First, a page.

Do we really need FSAA or not? The opinions vary according to personal taste and types of games. But the edge-smoothing is nothing but an advantage. With MultiSampling, the textures can sometimes turn out a bit unclear.
ATI, with its SmoothVision, and NVIDIA, with its Accuview, take different approaches to FSAA, so it is difficult to make a fair comparison. For example, ATI lets you choose between Performance and Quality settings for each FSAA level, each of which affects the performance accordingly. In addition, ATI says that it filters more than NVIDIA, which therefore explains the performance difference in the FSAA benchmarks. But when comparing the results here, you get the impression that Accuview is simply better, which accounts for the gain in performance.
The following pictures compare the various FSAA images from GeForce4 Ti, GeForce3 and RADEON 8500. Each excerpt has been enlarged by 200%.
The images with all three cards are absolutely identical. The coarse, jagged edges are clearly noticeable on the diagonal lines.
The two NVIDIA cards provide almost identical results. With the R8500, you can clearly see that the smoothing of the edges in Performance mode is not as good.
NVIDIA's special Quincunx Mode smooths the edges significantly better than 2x, but it results in images that are noticeably less clear. It's hard to tell the difference between GeForce3 and GeForce4.
In 4x mode, the ground texture is a bit clearer with the NVIDIA cards than with the RADEON 8500.
The last mode shown does not exist in this form. Anisotropic filtering ensures clearer representation of textures that appear at a flat angle in relation to the viewer, such as the ground textures. However, these calculations are processor-intensive.
The difference compared to the standard image is huge. However, once again, it's hard to tell the difference between the individual cards.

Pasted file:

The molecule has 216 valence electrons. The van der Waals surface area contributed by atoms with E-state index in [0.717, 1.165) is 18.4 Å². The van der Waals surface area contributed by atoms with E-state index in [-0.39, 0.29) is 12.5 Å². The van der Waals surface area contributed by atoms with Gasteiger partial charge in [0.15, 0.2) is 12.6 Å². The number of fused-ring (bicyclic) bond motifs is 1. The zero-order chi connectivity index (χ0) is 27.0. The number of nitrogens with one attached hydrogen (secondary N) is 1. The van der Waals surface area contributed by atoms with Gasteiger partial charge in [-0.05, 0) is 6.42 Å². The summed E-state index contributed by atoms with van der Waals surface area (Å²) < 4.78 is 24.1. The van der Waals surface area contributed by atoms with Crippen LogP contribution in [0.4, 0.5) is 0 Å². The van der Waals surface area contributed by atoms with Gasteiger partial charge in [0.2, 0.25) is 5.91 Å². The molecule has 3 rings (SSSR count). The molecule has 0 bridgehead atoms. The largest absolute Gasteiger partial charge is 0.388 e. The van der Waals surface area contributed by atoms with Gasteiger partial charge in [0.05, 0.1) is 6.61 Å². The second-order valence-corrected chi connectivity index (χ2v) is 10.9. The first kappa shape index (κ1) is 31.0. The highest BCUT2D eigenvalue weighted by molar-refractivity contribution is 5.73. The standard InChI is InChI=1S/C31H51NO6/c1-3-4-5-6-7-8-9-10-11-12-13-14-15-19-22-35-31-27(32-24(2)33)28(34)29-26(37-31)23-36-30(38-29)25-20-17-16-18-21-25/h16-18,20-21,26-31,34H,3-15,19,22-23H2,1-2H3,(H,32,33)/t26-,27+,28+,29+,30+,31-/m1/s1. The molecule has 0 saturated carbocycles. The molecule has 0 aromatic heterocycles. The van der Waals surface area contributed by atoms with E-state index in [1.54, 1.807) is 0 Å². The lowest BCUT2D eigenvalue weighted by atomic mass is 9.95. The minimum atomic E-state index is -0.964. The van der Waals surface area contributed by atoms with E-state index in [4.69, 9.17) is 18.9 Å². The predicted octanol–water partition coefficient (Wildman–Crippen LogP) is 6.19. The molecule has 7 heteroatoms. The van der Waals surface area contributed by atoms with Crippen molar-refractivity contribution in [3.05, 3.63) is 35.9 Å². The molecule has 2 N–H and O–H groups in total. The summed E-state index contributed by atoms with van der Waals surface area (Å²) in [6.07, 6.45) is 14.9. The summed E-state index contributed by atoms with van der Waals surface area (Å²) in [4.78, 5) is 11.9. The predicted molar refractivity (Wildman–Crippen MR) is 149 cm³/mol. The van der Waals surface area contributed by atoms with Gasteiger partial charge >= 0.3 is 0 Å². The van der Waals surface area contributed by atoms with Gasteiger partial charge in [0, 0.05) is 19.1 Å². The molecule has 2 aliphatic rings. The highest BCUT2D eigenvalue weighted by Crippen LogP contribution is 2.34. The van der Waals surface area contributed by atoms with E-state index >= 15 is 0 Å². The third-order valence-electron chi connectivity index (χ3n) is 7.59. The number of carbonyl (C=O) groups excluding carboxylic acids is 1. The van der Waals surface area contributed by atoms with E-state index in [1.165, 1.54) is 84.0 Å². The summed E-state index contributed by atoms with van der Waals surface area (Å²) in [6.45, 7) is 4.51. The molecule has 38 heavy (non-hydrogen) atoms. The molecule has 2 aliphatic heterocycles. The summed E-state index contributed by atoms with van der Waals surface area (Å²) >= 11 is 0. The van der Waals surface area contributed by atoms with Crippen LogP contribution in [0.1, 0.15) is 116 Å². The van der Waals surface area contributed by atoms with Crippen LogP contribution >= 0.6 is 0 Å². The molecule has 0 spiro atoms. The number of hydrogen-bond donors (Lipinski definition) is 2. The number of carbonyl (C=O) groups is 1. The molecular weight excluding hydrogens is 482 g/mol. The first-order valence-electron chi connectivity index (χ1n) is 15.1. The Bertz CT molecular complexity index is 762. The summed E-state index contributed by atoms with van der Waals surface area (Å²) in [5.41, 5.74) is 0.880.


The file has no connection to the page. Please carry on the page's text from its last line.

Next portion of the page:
With GeForce4, NVIDIA solves a problem that has been criticized ever since the first generation GeForce: the poor rendering quality of DXTC1 texture compression. By using 16 bit color depth, the textures rendered are very coarse, as are the colors. The sky in Quake 3 is just one example.
NVIDIA finally eliminates this problem with the GeForce4.
The difference between GeForce3 (left) and GeForce4 (right) is huge.
Anisotropic filtering does enable a significantly better image quality, but at the same time, it gobbles up a consinderable amount of processing power.
The RADEON 8500 just manages to outclass the GeForce3 and 4. However, ATI uses a trick with the RADEON 8500. ATI's David Nalasco comments:
"The Radeon 8500 only uses the full number of samples in parts of the image where they are really needed, which saves bandwidth while still delivering full anisotropic image quality - just another example of the 'intelligent architecture' that saves bandwidth whenever possible."
So, the driver dynamically decides which textures should be anisotropically filtered. For example, if you stand in front of a wall, then there's no advantage to filtering this texture anisotropically. In the screenshots, you cannot see any loss in quality. Unfortunately, during a benchmark run of over 180 fps, it is difficult to see how much is really being filtered. Therefore, the result should be viewed with a certain amount of skeptism. Also, the small performance lead that the GeForce4 Ti4600 has over the GeForce3 Ti500 is disappointing.